Defendant denied claims of negligent failure to warn, excessive speed under the circumstances, and generally, any failure to have operated or maintained the train in a careless or negligent manner, or in violation of any applicable laws, ordinances or rules.

At his pretrial discovery, plaintiff made the following responses to questions about his condition:

Q: Alright. Then you took down the railroad track and where were you going?

A: I was headed home, down the track.

Q: Alright. And you say you got swimmy headed?

A: Yeah.

Q: And you just got sleepy?

A: No, my head got to swimming and I set down.

Q: Okay. You were under the influence of alcohol at that time, were you not?

A: Yeah, I had drunk them four beers.

Q: And would it be fair to say that you were drunk?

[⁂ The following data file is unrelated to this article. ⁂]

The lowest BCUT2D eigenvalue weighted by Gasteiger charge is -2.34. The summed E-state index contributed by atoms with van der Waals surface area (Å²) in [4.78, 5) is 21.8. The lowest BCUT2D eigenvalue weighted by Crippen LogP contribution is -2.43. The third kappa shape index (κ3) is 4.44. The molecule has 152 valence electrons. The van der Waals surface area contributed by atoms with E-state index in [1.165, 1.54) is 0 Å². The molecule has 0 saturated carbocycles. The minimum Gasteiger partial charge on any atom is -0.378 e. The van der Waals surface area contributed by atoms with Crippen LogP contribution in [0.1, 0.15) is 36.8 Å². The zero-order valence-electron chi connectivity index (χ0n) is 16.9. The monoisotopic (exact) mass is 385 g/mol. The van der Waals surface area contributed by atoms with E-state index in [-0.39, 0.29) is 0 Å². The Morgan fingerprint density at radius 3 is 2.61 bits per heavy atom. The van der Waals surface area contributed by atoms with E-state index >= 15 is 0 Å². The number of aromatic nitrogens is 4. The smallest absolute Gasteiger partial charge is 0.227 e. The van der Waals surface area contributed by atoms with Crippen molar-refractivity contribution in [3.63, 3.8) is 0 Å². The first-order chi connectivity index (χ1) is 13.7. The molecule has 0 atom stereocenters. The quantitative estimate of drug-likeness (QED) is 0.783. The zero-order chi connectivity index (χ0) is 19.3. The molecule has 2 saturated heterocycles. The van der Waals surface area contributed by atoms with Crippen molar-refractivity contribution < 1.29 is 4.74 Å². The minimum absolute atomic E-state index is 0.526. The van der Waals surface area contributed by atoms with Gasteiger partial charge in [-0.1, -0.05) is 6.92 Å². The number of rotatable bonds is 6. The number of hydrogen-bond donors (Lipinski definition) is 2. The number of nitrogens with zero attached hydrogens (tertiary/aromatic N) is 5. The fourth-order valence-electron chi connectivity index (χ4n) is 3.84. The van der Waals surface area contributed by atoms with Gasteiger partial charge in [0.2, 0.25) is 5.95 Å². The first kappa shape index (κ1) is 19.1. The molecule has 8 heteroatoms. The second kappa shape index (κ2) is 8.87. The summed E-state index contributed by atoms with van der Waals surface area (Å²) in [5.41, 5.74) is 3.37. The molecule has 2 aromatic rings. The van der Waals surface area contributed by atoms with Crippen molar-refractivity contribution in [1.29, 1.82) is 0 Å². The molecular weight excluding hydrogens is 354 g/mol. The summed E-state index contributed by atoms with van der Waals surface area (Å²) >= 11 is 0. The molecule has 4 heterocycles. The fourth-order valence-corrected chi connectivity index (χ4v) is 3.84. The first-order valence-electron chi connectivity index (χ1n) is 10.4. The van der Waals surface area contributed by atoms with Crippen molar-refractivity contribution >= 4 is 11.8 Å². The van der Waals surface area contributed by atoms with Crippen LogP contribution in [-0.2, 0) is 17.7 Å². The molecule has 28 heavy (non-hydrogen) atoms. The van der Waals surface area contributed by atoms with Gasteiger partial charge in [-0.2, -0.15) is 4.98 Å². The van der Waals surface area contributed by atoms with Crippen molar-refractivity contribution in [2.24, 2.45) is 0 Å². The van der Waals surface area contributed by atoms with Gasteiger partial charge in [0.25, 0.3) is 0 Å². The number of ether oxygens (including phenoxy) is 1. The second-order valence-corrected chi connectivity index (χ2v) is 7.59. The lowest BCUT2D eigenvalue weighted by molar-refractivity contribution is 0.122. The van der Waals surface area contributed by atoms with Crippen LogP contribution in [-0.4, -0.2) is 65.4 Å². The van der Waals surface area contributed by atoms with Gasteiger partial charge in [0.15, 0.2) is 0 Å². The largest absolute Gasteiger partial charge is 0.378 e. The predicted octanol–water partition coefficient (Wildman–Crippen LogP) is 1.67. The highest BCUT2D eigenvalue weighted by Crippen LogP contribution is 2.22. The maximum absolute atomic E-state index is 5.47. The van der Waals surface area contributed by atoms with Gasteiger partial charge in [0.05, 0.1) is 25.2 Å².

A: No.

Q: You did have some beer with you at that time, didn't you?

A: No.

Q: Are you sure about that?

A: I'm positive.

Q: Okay, you sat down on the track, is that correct?

A: Yeah.

Q: You sat down on the rail?

A: No, I was sort of in the middle of it.

Q: You just sat on the crossties between the rails?

A: Yeah.

Q: And then you went to sleep or passed out or something?

A: I just got swimmy headed and that was the last thing I remember.

White could not say what time of afternoon it was when he lay down between the railroad tracks but stated he woke up when "it was about dusky dark." In his brief, his counsel concedes that "plaintiff admitted contributory negligence." He relies upon a violation of T.C.A. Sec. 65-12-108.2  He concedes that his excessive speed claim was properly stricken prior to the jury trial.